15 killed, 40 injured in terrorist attack claimed by ISIS in Iran
At least 15 people were killed and 40 others were injured Wednesday in a “terrorist attack” at the Shahcheragh Shrine in the city of Shiraz, southern Iran, according to state-run media and Iranian officials.
Two children were among the victims, according to state-run Press TV.
Iranian security forces have arrested two of the suspected attackers, and a manhunt is underway to capture a third, state news said.
The terror group ISIS has claimed responsibility for the attack, releasing a statement through its affiliated Amaq news agency that said one of its members had “targeted groups of Sunni refusal infidels inside the shrine with his machine gun, causing the death of tens of them.”
Nour News Agency, which is affiliated with Iran’s top security body, said the suspects were foreign nationals.
Wednesday evening is one of the busiest times for the shrine, reported the state-run IRNA, and eyewitnesses said an attacker was in a car before targeting worshippers at its entrance.
The governor of Fars province said that “the terrorist first targeted the servant and guard of the shrine, and intended to attack the congregational evening prayers, but one of the servants shut the door on him,” state news said quoting the governor.
“Loud screams were heard in the women’s section of the shrine at the time of adhan [the call for prayer] and suddenly an armed man was spotted with a Kalashnikov firing indiscriminately in the compound of the shrine,” an eyewitness told state media.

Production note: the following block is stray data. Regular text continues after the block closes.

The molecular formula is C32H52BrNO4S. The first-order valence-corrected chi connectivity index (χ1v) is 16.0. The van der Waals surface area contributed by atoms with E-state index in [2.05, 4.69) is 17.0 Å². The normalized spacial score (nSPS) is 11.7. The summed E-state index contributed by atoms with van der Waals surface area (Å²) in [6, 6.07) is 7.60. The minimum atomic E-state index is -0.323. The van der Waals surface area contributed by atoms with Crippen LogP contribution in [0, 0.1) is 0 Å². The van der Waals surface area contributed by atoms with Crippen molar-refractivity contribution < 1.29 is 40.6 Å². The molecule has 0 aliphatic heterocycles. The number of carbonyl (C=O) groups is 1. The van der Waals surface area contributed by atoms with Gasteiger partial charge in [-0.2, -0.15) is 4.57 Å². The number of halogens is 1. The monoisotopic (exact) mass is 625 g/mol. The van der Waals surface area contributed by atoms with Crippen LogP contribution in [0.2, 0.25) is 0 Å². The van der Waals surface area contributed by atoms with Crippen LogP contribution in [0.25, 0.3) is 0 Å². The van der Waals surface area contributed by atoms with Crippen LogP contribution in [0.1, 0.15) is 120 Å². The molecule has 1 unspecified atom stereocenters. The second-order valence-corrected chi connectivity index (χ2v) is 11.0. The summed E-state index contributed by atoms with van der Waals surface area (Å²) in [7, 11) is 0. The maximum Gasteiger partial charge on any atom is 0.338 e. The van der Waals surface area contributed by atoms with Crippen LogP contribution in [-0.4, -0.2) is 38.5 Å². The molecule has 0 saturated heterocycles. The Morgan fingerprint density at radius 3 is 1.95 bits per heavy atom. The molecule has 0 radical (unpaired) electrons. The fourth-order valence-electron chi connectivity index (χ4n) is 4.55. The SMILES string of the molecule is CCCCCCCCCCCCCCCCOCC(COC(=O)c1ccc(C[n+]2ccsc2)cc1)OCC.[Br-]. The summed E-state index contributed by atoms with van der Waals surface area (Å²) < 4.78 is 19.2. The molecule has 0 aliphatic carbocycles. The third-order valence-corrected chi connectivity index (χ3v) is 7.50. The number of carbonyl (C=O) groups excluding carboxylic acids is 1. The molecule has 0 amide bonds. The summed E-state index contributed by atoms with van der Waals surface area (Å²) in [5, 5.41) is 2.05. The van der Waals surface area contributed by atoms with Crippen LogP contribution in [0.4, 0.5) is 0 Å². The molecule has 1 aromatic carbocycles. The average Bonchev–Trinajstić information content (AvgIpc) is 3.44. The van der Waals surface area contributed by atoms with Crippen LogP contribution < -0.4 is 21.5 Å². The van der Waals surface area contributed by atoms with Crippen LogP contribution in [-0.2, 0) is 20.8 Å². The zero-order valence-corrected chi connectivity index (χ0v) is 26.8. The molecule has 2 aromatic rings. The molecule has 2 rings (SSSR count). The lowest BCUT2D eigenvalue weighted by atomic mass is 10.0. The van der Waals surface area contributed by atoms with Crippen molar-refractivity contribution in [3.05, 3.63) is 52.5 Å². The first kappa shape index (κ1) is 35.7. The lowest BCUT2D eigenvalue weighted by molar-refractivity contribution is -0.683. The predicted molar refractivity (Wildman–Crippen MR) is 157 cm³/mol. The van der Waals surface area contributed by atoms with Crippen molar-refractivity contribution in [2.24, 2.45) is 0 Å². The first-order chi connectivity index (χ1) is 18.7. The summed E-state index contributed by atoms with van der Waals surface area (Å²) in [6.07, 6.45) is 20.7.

“After the initial burst of fire, the attacker went near the shrine and fired many rounds at those present at the scene,” the eyewitness added.
The attack took place on the same day that clashes broke out throughout Iran as thousands of people came to the burial site of Mahsa Amini in Saqqez, a city in the Kurdistan province, to mark 40 days since her death, semi-official Iranian state news agency ISNA said. It’s unclear if the attack was related to the protests.
Protests have swept through the Islamic Republic following the death of the 22-year-old Kurdish Iranian woman, who died on September 16 after being detained by “morality police” and taken to a “re-education center,” allegedly for not abiding by the country’s conservative dress code.